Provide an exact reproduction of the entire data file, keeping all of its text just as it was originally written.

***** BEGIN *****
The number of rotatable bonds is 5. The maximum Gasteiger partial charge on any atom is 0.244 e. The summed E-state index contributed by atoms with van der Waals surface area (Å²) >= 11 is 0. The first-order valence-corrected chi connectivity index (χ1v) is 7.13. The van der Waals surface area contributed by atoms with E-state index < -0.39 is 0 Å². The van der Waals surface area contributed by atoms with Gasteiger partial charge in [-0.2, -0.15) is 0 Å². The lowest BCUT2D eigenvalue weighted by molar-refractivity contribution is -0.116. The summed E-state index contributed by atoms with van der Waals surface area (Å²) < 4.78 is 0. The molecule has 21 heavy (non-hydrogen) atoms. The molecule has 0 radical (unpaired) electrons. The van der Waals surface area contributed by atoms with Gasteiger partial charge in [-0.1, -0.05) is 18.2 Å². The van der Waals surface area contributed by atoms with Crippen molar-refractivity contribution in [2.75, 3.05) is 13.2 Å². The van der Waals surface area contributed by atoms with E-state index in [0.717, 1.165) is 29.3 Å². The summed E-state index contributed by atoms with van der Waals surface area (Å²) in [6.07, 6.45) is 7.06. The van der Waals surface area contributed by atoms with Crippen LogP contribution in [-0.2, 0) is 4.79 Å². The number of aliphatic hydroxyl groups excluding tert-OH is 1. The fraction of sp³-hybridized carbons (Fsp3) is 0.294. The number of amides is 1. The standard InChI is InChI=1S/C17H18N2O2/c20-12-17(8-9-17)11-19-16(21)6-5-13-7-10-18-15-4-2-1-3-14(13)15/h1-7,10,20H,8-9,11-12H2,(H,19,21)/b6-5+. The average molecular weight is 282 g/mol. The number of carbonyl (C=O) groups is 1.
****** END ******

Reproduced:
The number of rotatable bonds is 5. The maximum Gasteiger partial charge on any atom is 0.244 e. The summed E-state index contributed by atoms with van der Waals surface area (Å²) >= 11 is 0. The first-order valence-corrected chi connectivity index (χ1v) is 7.13. The van der Waals surface area contributed by atoms with E-state index < -0.39 is 0 Å². The van der Waals surface area contributed by atoms with Gasteiger partial charge in [-0.2, -0.15) is 0 Å². The lowest BCUT2D eigenvalue weighted by molar-refractivity contribution is -0.116. The summed E-state index contributed by atoms with van der Waals surface area (Å²) < 4.78 is 0. The molecule has 21 heavy (non-hydrogen) atoms. The molecule has 0 radical (unpaired) electrons. The van der Waals surface area contributed by atoms with Gasteiger partial charge in [-0.1, -0.05) is 18.2 Å². The van der Waals surface area contributed by atoms with Crippen molar-refractivity contribution in [2.75, 3.05) is 13.2 Å². The van der Waals surface area contributed by atoms with E-state index in [0.717, 1.165) is 29.3 Å². The summed E-state index contributed by atoms with van der Waals surface area (Å²) in [6.07, 6.45) is 7.06. The van der Waals surface area contributed by atoms with Crippen LogP contribution in [-0.2, 0) is 4.79 Å². The number of aliphatic hydroxyl groups excluding tert-OH is 1. The fraction of sp³-hybridized carbons (Fsp3) is 0.294. The number of amides is 1. The standard InChI is InChI=1S/C17H18N2O2/c20-12-17(8-9-17)11-19-16(21)6-5-13-7-10-18-15-4-2-1-3-14(13)15/h1-7,10,20H,8-9,11-12H2,(H,19,21)/b6-5+. The average molecular weight is 282 g/mol. The number of carbonyl (C=O) groups is 1.